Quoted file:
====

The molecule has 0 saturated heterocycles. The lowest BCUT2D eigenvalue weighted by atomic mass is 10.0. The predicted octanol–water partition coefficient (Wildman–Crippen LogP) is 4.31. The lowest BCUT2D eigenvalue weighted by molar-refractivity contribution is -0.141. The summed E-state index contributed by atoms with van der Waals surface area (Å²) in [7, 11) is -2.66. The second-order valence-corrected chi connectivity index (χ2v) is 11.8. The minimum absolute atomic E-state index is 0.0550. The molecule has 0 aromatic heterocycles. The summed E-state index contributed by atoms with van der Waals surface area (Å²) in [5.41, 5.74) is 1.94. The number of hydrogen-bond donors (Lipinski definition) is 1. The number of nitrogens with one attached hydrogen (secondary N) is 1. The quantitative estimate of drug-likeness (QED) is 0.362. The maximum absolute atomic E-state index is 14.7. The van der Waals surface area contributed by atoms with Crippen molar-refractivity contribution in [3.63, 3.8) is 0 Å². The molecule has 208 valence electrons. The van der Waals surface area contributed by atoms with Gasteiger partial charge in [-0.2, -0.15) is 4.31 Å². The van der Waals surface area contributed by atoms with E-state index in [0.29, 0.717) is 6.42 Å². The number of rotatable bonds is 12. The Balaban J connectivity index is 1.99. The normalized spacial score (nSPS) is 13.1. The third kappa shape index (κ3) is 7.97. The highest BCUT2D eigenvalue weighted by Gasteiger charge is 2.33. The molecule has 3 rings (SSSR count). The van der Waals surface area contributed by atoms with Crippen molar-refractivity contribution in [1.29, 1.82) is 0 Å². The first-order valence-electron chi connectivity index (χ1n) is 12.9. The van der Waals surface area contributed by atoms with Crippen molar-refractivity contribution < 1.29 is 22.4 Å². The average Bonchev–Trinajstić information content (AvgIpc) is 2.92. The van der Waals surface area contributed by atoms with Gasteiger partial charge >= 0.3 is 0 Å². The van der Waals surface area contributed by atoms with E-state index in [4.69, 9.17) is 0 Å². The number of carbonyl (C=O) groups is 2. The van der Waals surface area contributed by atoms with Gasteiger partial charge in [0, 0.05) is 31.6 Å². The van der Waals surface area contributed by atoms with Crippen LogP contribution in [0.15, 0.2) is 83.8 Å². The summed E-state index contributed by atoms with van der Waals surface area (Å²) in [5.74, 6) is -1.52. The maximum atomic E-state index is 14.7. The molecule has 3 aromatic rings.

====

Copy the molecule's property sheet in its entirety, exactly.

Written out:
The molecule has 0 saturated heterocycles. The lowest BCUT2D eigenvalue weighted by atomic mass is 10.0. The predicted octanol–water partition coefficient (Wildman–Crippen LogP) is 4.31. The lowest BCUT2D eigenvalue weighted by molar-refractivity contribution is -0.141. The summed E-state index contributed by atoms with van der Waals surface area (Å²) in [7, 11) is -2.66. The second-order valence-corrected chi connectivity index (χ2v) is 11.8. The minimum absolute atomic E-state index is 0.0550. The molecule has 0 aromatic heterocycles. The summed E-state index contributed by atoms with van der Waals surface area (Å²) in [5.41, 5.74) is 1.94. The number of hydrogen-bond donors (Lipinski definition) is 1. The number of nitrogens with one attached hydrogen (secondary N) is 1. The quantitative estimate of drug-likeness (QED) is 0.362. The maximum absolute atomic E-state index is 14.7. The van der Waals surface area contributed by atoms with Crippen molar-refractivity contribution in [3.63, 3.8) is 0 Å². The molecule has 208 valence electrons. The van der Waals surface area contributed by atoms with Gasteiger partial charge in [-0.2, -0.15) is 4.31 Å². The van der Waals surface area contributed by atoms with E-state index in [0.29, 0.717) is 6.42 Å². The number of rotatable bonds is 12. The Balaban J connectivity index is 1.99. The normalized spacial score (nSPS) is 13.1. The third kappa shape index (κ3) is 7.97. The highest BCUT2D eigenvalue weighted by Gasteiger charge is 2.33. The molecule has 3 rings (SSSR count). The van der Waals surface area contributed by atoms with Crippen molar-refractivity contribution in [1.29, 1.82) is 0 Å². The first-order valence-electron chi connectivity index (χ1n) is 12.9. The van der Waals surface area contributed by atoms with Crippen molar-refractivity contribution < 1.29 is 22.4 Å². The average Bonchev–Trinajstić information content (AvgIpc) is 2.92. The van der Waals surface area contributed by atoms with Gasteiger partial charge >= 0.3 is 0 Å². The van der Waals surface area contributed by atoms with E-state index in [4.69, 9.17) is 0 Å². The number of carbonyl (C=O) groups is 2. The van der Waals surface area contributed by atoms with Gasteiger partial charge in [0, 0.05) is 31.6 Å². The van der Waals surface area contributed by atoms with Crippen LogP contribution in [0.15, 0.2) is 83.8 Å². The summed E-state index contributed by atoms with van der Waals surface area (Å²) in [5.74, 6) is -1.52. The maximum atomic E-state index is 14.7. The molecule has 3 aromatic rings.